In2theFray has a great post about sovereignty and taxation. A few comments from the elephant:
The Left uses the argument that illegals don’t receive many social services as a way to justify their drain on society. The argument is: “Illegal immigrants pay taxes but don’t always receive benefits, like unemployment and social security. Therefore, they are a net gain for our society.”
Not true. As previously blogged, they are a drain on American resources to the tune of $10 billion/year. Moreover, the argument is lousy: it assumes that the only “services” provided to illegal immigrants by the government would be welfare. It ignores the fact that most of our services are rendered to anyone who lives here: a military; a police force; a triparte system of government; agricultural subsidies which reduce the cost of food; mandatory ER care, regardless of ability to pay; highway maintenance; public transportation; public schools; the EPA; firefighters; etc.
In fact, most Americans don’t pay enough in taxes to cover the cost of services received. The top 1% of taxpayers pay 29% of the income taxes (although they earn 15% of all income). Illegal immigrants, who are certainly not among the top 5% of taxpayers (who share 50% of the tax burden), certainly don’t pay enough in taxes to cover the cost of benefits received. If we are to allow illegal immigrants into America, we will either have to reduce our governmental services or pay more in taxes.
Those who force themselves upon a host and live off its property oft find themselves with a disastrous end: such is our sense of justice.
There is the idea running about that America is a “melting pot” and a “country of immigrants.” First of all, the Pachyderm doubts that anyone who says that America is a “country of immigrants” will really go for the idea that America was also founded on Christian principles, so such principles should permeate our government. More importantly, for those who missed the memo, America fought a war to be a sovereign nation. It then created a system of government that explicitly allows its legislative branch to determine who may be a citizen. Little has changed over the years; foreigners are not allowed to determine when they are citizens.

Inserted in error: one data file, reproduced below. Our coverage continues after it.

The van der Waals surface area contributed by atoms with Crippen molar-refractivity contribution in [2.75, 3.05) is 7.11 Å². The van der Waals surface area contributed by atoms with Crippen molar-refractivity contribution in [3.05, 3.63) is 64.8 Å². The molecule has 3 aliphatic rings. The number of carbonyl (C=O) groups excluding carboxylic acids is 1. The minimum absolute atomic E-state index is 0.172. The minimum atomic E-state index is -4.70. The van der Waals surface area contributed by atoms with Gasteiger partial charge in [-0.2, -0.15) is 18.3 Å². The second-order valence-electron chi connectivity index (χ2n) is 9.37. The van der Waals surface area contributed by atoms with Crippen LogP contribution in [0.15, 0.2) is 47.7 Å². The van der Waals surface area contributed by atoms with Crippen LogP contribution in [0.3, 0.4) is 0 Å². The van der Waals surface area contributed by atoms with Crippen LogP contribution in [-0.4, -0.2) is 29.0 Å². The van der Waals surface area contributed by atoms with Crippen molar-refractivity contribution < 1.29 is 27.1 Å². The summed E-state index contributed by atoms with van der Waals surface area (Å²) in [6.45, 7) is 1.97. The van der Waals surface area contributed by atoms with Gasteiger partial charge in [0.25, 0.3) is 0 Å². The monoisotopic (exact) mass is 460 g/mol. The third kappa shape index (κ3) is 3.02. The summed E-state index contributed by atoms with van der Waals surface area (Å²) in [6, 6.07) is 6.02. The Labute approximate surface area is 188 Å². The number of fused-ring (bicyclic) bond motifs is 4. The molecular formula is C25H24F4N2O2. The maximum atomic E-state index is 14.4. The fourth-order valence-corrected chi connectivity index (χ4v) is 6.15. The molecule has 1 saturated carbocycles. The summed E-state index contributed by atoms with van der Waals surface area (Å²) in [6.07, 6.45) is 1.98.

If 12 million people went into a country, against the will of the government and the people who empower the government to provide for its defense, it would be considered a hostile invasion. The country would be within its rights to command its military force to vanquish the sackers. Its moral obligations are limited to its citizens (those who surrender both property and rights to that government in exchange for its protection); the need of the invaders does not constitute a moral claim upon its intended victim.